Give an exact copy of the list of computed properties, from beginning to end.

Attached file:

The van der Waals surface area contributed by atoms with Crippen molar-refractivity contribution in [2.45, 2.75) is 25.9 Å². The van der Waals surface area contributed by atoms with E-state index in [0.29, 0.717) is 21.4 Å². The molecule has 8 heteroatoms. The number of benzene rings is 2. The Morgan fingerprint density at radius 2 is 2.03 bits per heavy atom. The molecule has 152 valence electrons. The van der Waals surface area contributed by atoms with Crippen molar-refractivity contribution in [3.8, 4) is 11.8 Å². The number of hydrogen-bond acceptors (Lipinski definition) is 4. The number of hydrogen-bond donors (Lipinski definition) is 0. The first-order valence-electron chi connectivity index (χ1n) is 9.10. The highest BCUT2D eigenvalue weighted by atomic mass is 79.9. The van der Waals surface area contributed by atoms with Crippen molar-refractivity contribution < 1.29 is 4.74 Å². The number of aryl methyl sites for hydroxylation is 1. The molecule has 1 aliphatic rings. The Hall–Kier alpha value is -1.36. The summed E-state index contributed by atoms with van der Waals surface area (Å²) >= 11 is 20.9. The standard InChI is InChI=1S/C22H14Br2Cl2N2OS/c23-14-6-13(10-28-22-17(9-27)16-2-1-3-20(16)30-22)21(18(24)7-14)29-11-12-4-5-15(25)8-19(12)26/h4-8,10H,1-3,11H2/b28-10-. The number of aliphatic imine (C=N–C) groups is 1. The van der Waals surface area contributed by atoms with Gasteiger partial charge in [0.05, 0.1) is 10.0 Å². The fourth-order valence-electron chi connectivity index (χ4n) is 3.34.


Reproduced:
The van der Waals surface area contributed by atoms with Crippen molar-refractivity contribution in [2.45, 2.75) is 25.9 Å². The van der Waals surface area contributed by atoms with E-state index in [0.29, 0.717) is 21.4 Å². The molecule has 8 heteroatoms. The number of benzene rings is 2. The Morgan fingerprint density at radius 2 is 2.03 bits per heavy atom. The molecule has 152 valence electrons. The van der Waals surface area contributed by atoms with Crippen molar-refractivity contribution in [3.8, 4) is 11.8 Å². The number of hydrogen-bond acceptors (Lipinski definition) is 4. The number of hydrogen-bond donors (Lipinski definition) is 0. The first-order valence-electron chi connectivity index (χ1n) is 9.10. The highest BCUT2D eigenvalue weighted by atomic mass is 79.9. The van der Waals surface area contributed by atoms with Crippen molar-refractivity contribution < 1.29 is 4.74 Å². The number of aryl methyl sites for hydroxylation is 1. The molecule has 1 aliphatic rings. The Hall–Kier alpha value is -1.36. The summed E-state index contributed by atoms with van der Waals surface area (Å²) >= 11 is 20.9. The standard InChI is InChI=1S/C22H14Br2Cl2N2OS/c23-14-6-13(10-28-22-17(9-27)16-2-1-3-20(16)30-22)21(18(24)7-14)29-11-12-4-5-15(25)8-19(12)26/h4-8,10H,1-3,11H2/b28-10-. The number of aliphatic imine (C=N–C) groups is 1. The van der Waals surface area contributed by atoms with Gasteiger partial charge in [0.05, 0.1) is 10.0 Å². The fourth-order valence-electron chi connectivity index (χ4n) is 3.34.